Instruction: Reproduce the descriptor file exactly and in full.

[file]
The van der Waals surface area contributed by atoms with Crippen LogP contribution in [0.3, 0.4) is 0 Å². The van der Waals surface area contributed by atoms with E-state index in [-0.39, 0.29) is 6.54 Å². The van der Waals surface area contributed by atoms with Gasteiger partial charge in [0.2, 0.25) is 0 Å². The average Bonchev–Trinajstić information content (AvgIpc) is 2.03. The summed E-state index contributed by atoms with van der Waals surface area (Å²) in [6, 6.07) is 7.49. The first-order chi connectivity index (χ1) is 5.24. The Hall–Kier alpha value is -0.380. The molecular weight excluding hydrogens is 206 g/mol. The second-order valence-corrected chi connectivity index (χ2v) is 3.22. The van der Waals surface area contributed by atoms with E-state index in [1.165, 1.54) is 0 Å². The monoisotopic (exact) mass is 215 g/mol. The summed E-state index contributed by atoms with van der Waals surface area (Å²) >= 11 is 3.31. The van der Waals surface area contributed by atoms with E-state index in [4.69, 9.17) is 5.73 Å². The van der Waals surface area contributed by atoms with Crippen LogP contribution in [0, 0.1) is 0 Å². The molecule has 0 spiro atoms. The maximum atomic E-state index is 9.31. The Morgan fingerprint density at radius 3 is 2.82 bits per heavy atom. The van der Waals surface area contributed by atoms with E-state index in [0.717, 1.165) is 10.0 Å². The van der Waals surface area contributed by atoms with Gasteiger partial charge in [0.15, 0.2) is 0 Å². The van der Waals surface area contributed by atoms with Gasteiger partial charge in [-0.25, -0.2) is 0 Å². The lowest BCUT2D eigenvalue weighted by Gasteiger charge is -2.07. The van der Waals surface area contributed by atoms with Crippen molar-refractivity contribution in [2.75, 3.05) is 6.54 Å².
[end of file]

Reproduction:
The van der Waals surface area contributed by atoms with Crippen LogP contribution in [0.3, 0.4) is 0 Å². The van der Waals surface area contributed by atoms with E-state index in [-0.39, 0.29) is 6.54 Å². The van der Waals surface area contributed by atoms with Gasteiger partial charge in [0.2, 0.25) is 0 Å². The average Bonchev–Trinajstić information content (AvgIpc) is 2.03. The summed E-state index contributed by atoms with van der Waals surface area (Å²) in [6, 6.07) is 7.49. The first-order chi connectivity index (χ1) is 5.24. The Hall–Kier alpha value is -0.380. The molecular weight excluding hydrogens is 206 g/mol. The second-order valence-corrected chi connectivity index (χ2v) is 3.22. The van der Waals surface area contributed by atoms with E-state index in [1.165, 1.54) is 0 Å². The monoisotopic (exact) mass is 215 g/mol. The summed E-state index contributed by atoms with van der Waals surface area (Å²) >= 11 is 3.31. The van der Waals surface area contributed by atoms with E-state index in [4.69, 9.17) is 5.73 Å². The van der Waals surface area contributed by atoms with Crippen LogP contribution in [0, 0.1) is 0 Å². The molecule has 0 spiro atoms. The maximum atomic E-state index is 9.31. The Morgan fingerprint density at radius 3 is 2.82 bits per heavy atom. The van der Waals surface area contributed by atoms with E-state index in [0.717, 1.165) is 10.0 Å². The van der Waals surface area contributed by atoms with Gasteiger partial charge in [0.15, 0.2) is 0 Å². The van der Waals surface area contributed by atoms with Gasteiger partial charge in [-0.25, -0.2) is 0 Å². The lowest BCUT2D eigenvalue weighted by Gasteiger charge is -2.07. The van der Waals surface area contributed by atoms with Crippen molar-refractivity contribution in [2.75, 3.05) is 6.54 Å².